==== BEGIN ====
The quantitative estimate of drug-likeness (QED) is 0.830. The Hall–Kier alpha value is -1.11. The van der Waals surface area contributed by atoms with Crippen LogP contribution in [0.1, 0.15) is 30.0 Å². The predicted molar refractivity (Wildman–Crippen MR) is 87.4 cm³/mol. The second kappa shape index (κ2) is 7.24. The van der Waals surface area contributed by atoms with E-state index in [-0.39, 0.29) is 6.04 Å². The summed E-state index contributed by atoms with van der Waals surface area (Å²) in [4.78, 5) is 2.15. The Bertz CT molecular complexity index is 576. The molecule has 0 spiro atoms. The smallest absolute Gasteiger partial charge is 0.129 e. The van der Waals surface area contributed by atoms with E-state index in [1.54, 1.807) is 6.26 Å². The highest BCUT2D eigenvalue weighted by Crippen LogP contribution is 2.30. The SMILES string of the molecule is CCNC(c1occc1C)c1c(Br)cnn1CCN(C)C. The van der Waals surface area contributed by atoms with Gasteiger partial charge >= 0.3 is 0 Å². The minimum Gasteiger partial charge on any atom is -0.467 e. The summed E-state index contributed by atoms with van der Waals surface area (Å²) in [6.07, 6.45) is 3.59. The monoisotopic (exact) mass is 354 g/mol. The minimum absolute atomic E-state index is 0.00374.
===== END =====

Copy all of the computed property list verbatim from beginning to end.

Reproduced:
The quantitative estimate of drug-likeness (QED) is 0.830. The Hall–Kier alpha value is -1.11. The van der Waals surface area contributed by atoms with Crippen LogP contribution in [0.1, 0.15) is 30.0 Å². The predicted molar refractivity (Wildman–Crippen MR) is 87.4 cm³/mol. The second kappa shape index (κ2) is 7.24. The van der Waals surface area contributed by atoms with E-state index in [-0.39, 0.29) is 6.04 Å². The summed E-state index contributed by atoms with van der Waals surface area (Å²) in [4.78, 5) is 2.15. The Bertz CT molecular complexity index is 576. The molecule has 0 spiro atoms. The smallest absolute Gasteiger partial charge is 0.129 e. The van der Waals surface area contributed by atoms with E-state index in [1.54, 1.807) is 6.26 Å². The highest BCUT2D eigenvalue weighted by Crippen LogP contribution is 2.30. The SMILES string of the molecule is CCNC(c1occc1C)c1c(Br)cnn1CCN(C)C. The van der Waals surface area contributed by atoms with Gasteiger partial charge >= 0.3 is 0 Å². The minimum Gasteiger partial charge on any atom is -0.467 e. The summed E-state index contributed by atoms with van der Waals surface area (Å²) in [6.07, 6.45) is 3.59. The monoisotopic (exact) mass is 354 g/mol. The minimum absolute atomic E-state index is 0.00374.